Nuix appoints Paul Slater as Global Head of Investigations

Global technology company Nuix today named Paul Slater as its Global Head of Investigations. In his new role, Slater will work with key stakeholders across Nuix, customers and the broader marketplace to provide strategic direction to Nuix’s digital forensic investigation business line.“Paul has been our go-to resource for investigations expertise since he joined the company and I’m delighted that he has agreed to concentrate on growing our credentials in this area,” said Eddie Sheehy, CEO of Nuix. “Paul’s expertise will help us increase our capacity to deal with petabyte-scale investigations driven by intelligence-style workflows.”

Slater will lead many of Nuix’s activities around law enforcement and policing, government, and enterprise investigations. He will further contribute to the development of Nuix Investigation & Response and its integration with Elasticsearch as a database back end.

Slater previously was Executive Director of EMEA and Director of Forensic Solutions at Nuix. Before joining the company in 2013, Slater worked for more than 20 years as a police officer and consultant in investigations, digital forensics and eDiscovery, including as interim head of the digital forensics unit in the UK Serious Fraud Office.

“Investigations have changed drastically over the past few years with the explosion in volume and variety of evidence,” said Slater. “Investigators need new and deeper expertise to manage their workloads, reduce case backlogs and answer questions of digital evidence for more stakeholders than ever before. I look forward to continue working with Nuix to make a lasting impact on the way organisations approach investigations today, tomorrow and in years to come.”

Get The Latest DFIR News!

Top DFIR articles in your inbox every month.


Unsubscribe any time. We respect your privacy - read our privacy policy.

About Nuix
Nuix (www.nuix.com) protects, informs and empowers society in the knowledge age. Leading organisations around the world turn to Nuix when they need fast, accurate answers for investigation, cybersecurity incident response, insider threats, litigation, regulation, privacy, risk management and other essential challenges.

###

Nuix Technology UK Ltd
Beaufort House, 11th Floor
15 St Botolph Street
London EC3A 7BB
United Kingdom

Leave a Comment

Latest Videos

Quantifying Data Volatility for IoT Forensics With Examples From Contiki OS

Forensic Focus 22nd June 2022 5:00 am

File timestamps are used by forensics practitioners as a fundamental artifact. For example, the creation of user files can show traces of user activity, while system files, like configuration and log files, typically reveal when a program was run. 

Despite timestamps being ubiquitous, the understanding of their exact meaning is mostly overlooked in favor of fully-automated, correlation-based approaches. Existing work for practitioners aims at understanding Windows and is not directly applicable to Unix-like systems.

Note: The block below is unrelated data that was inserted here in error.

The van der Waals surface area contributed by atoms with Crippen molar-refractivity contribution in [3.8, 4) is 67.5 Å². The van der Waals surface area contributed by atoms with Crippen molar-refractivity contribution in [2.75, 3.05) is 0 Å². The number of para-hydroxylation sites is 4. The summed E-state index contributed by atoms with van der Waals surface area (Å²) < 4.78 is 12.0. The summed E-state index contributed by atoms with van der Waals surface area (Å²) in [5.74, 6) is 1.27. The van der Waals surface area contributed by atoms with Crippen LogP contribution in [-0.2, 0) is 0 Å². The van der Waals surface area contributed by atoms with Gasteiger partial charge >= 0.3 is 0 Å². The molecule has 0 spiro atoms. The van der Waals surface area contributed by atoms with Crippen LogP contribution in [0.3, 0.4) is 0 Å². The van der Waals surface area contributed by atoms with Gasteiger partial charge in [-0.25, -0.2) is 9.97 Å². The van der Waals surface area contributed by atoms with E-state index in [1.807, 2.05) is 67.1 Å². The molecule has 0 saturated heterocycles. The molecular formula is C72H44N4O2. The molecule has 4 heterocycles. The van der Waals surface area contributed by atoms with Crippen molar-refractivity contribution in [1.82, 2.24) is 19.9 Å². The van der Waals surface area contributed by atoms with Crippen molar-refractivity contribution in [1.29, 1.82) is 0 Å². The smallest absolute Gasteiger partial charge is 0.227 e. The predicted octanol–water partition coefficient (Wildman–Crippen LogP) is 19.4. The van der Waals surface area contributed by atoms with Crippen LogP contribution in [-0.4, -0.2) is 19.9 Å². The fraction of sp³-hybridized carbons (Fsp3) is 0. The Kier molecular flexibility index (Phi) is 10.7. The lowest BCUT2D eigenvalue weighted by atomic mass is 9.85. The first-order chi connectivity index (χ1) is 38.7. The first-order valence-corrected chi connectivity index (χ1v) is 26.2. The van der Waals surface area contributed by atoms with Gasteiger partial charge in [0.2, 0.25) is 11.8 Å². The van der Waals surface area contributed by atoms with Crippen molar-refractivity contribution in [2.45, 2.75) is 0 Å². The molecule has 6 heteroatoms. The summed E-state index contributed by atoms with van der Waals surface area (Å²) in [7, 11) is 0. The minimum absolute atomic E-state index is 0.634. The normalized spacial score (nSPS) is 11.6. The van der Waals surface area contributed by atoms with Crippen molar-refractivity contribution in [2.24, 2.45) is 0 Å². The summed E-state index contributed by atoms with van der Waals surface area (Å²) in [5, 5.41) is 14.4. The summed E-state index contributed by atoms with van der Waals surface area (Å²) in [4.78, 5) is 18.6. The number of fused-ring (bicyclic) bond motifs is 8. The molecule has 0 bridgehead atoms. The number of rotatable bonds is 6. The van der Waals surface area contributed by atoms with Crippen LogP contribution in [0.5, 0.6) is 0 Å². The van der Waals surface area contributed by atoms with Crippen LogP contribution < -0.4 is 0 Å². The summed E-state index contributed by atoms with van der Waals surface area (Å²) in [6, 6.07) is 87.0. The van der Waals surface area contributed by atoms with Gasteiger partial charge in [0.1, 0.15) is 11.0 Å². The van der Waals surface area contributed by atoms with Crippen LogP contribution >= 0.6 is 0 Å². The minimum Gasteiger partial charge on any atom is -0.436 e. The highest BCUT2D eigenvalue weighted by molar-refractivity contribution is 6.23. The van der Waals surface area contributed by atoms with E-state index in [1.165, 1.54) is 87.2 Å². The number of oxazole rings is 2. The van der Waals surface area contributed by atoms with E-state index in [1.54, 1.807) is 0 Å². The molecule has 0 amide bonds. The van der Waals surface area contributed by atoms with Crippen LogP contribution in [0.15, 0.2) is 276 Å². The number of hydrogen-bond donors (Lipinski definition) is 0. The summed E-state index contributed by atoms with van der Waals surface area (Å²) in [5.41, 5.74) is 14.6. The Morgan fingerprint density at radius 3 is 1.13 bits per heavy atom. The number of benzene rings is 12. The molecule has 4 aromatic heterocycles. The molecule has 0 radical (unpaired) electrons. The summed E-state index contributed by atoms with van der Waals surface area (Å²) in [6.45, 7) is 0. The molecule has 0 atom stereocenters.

In this paper, we review how each layer of the software stack (kernel, file system, libraries, application) influences MACB timestamps on Unix systems such as Linux, OpenBSD, FreeBSD and macOS.

We examine how POSIX specifies the timestamp behavior and propose a framework for automatically profiling OS kernels, user mode libraries and applications, including compliance checks against POSIX.

Our implementation covers four different operating systems, the GIO and Qt library, as well as several user mode applications and is released as open-source.

Based on 187 compliance tests and automated profiling covering common file operations, we found multiple unexpected and non-compliant behaviors, both on common operations and in edge cases.

Furthermore, we provide tables summarizing timestamp behavior aimed to be used by practitioners as a quick-reference.

Learn more: https://dfrws.org/presentation/a-systematic-approach-to-understanding-macb-timestamps-on-unixlike-systems/

File timestamps are used by forensics practitioners as a fundamental artifact. For example, the creation of user files can show traces of user activity, while system files, like configuration and log files, typically reveal when a program was run.

Despite timestamps being ubiquitous, the understanding of their exact meaning is mostly overlooked in favor of fully-automated, correlation-based approaches. Existing work for practitioners aims at understanding Windows and is not directly applicable to Unix-like systems.

In this paper, we review how each layer of the software stack (kernel, file system, libraries, application) influences MACB timestamps on Unix systems such as Linux, OpenBSD, FreeBSD and macOS.

We examine how POSIX specifies the timestamp behavior and propose a framework for automatically profiling OS kernels, user mode libraries and applications, including compliance checks against POSIX.

Our implementation covers four different operating systems, the GIO and Qt library, as well as several user mode applications and is released as open-source.

Based on 187 compliance tests and automated profiling covering common file operations, we found multiple unexpected and non-compliant behaviors, both on common operations and in edge cases.

Furthermore, we provide tables summarizing timestamp behavior aimed to be used by practitioners as a quick-reference.

Learn more: https://dfrws.org/presentation/a-systematic-approach-to-understanding-macb-timestamps-on-unixlike-systems/

YouTube Video UCQajlJPesqmyWJDN52AZI4Q_i0zd7HtluzY

A Systematic Approach to Understanding MACB Timestamps on Unixlike Systems

Forensic Focus 21st June 2022 5:00 am

This error message is only visible to WordPress admins

Important: No API Key Entered.

Many features are not available without adding an API Key. Please go to the YouTube Feed settings page to add an API key after following these instructions.

Latest Articles

Share to...